The Nikon DF Represents Everything Wrong With Photography

The Nikon DF Represents Everything Wrong With Photography

Tonight Nikon will announce announced the "revolutionary" Nikon DF Camera. By "revolutionary" I mean that they have taken a full frame sensor from a current digital DSLR and put it into a non-ergonomic retro body and removed many features, including video. Are we excited about this camera because of the photography we will be able to capture with it or are we excited because we will look trendy and fashionable holding it?

Due to the fact that many people are not finishing this article before attacking me for "Hating Nikon" I want to make it clear that I love Nikon and I honestly do not hate this camera. I look forward to reviewing it in the near future and I might even eventually own one. In this post I simply want to highlight that it's becoming trendy to be a photographer and cameras like this may be appealing to us as photographers for the wrong reasons. 

Ergonomics
Let's first talk about ergonomics. Cameras look the way they do today because they have been made to fit comfortably in your hand. I've never heard a professional photographer complain that a camera was too big or too heavy. It has always been really strange to me that this whole micro 4/3 explosion has happened because I feel like I have a pretty decent camera built into my cell phone. If I want to take a professional picture, then I'm going to grab my professional camera. If I want to take a snap shot I'm going to pull out my phone. This of course does not apply to those of us who are travel photographers and who need a great camera that is easy to wear all day or throw in a back pack. The thing that you have to remember about the DF is that it is a full frame 35mm camera meaning that it is going to take the same massive lenses that a D4 takes. So please don't try to tell me you need a DF because it's so easy to travel with and then strap a 70-200mm to it. There is also no way that holding this camera with your fingers will ever be more comfortable than a full-handed grip on today's cameras.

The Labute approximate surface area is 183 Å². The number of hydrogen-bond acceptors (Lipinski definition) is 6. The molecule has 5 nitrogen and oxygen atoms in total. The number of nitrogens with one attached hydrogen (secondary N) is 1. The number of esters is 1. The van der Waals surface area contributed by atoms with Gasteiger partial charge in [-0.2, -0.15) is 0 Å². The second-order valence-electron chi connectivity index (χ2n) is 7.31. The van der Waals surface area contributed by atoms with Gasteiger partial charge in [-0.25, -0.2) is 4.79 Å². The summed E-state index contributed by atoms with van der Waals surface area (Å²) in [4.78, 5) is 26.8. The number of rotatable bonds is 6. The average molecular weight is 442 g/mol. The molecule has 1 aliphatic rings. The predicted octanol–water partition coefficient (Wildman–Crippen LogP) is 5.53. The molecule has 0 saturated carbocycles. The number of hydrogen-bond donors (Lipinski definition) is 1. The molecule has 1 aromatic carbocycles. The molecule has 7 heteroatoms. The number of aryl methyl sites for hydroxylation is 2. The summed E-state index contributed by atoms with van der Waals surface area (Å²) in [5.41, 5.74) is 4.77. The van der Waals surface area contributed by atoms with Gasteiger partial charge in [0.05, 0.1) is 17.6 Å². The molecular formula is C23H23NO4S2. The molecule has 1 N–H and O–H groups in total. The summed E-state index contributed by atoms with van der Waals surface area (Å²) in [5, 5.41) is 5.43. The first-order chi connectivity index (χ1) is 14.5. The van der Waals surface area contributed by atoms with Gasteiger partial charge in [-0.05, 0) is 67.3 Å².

Buttons: Digital vs Mechanical